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yardstick

[yahrd-stik] /ˈyɑrdˌstɪk/
noun
1.
a stick a yard long, commonly marked with subdivisions, used for measuring.
2.
any standard of measurement or judgment:
Test scores are not the only yardstick of academic achievement.
Origin of yardstick
1810-1820
An Americanism dating back to 1810-20; yard1 + stick1
Dictionary.com Unabridged
Based on the Random House Dictionary, © Random House, Inc. 2017.
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Examples from the Web for yardstick
Contemporary Examples
Historical Examples
  • The holes in the yardstick must be large enough to let the head of this nail through.

    Common Science Carleton W. Washburne
  • Put the middle hole of the yardstick over the nail, as is shown in Figure 27.

    Common Science Carleton W. Washburne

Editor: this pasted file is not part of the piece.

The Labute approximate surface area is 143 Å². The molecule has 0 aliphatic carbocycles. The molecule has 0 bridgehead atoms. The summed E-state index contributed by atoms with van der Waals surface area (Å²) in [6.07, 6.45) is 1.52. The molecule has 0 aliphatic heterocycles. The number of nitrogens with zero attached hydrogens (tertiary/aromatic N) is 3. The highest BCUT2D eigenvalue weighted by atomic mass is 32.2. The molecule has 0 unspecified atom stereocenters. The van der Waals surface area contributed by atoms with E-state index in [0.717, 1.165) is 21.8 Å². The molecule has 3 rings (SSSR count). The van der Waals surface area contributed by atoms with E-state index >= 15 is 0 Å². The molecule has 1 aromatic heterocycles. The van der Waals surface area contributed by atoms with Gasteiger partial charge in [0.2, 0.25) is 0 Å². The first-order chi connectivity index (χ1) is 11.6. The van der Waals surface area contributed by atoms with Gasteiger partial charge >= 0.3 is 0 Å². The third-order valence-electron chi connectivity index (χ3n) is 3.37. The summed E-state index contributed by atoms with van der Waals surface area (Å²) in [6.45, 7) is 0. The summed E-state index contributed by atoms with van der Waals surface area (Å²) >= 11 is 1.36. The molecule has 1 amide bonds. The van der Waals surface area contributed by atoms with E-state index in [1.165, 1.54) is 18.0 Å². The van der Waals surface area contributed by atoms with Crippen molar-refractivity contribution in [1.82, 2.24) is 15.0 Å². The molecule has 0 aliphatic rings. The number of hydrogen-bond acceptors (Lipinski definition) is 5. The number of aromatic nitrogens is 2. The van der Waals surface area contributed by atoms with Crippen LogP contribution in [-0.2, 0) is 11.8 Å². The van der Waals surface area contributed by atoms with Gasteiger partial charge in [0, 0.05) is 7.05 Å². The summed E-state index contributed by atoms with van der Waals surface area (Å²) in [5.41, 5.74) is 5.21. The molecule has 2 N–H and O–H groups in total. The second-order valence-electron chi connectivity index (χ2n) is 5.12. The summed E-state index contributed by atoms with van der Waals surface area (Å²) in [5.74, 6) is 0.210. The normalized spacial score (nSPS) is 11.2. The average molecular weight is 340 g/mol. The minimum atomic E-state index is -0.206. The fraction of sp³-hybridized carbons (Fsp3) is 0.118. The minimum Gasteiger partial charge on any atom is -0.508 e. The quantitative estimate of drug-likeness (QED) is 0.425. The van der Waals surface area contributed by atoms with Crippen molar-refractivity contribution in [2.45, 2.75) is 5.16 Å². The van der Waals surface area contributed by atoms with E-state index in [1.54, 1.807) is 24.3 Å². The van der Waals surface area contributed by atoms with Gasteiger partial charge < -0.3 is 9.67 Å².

• Put the end hole of the yardstick on the nail, as shown in Figure 28.

    Common Science Carleton W. Washburne
  • Miss Pamela cleared her throat and pointed with the yardstick.

  • That yardstick keeps all the other fellows at a distance, too.

    The Little Colonel: Maid of Honor Annie Fellows Johnston
British Dictionary definitions for yardstick

yardstick

/ˈjɑːdˌstɪk/
noun
1.
a measure or standard used for comparison: on what kind of yardstick is he basing his criticism?
2.
a graduated stick, one yard long, used for measurement
Collins English Dictionary - Complete & Unabridged 2012 Digital Edition
© William Collins Sons & Co. Ltd. 1979, 1986 © HarperCollins
Publishers 1998, 2000, 2003, 2005, 2006, 2007, 2009, 2012
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Word Origin and History for yardstick
n.

1816, from yard (n.2) + stick (n.).

Online Etymology Dictionary, © 2010 Douglas Harper
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Word Value for yardstick

19
19
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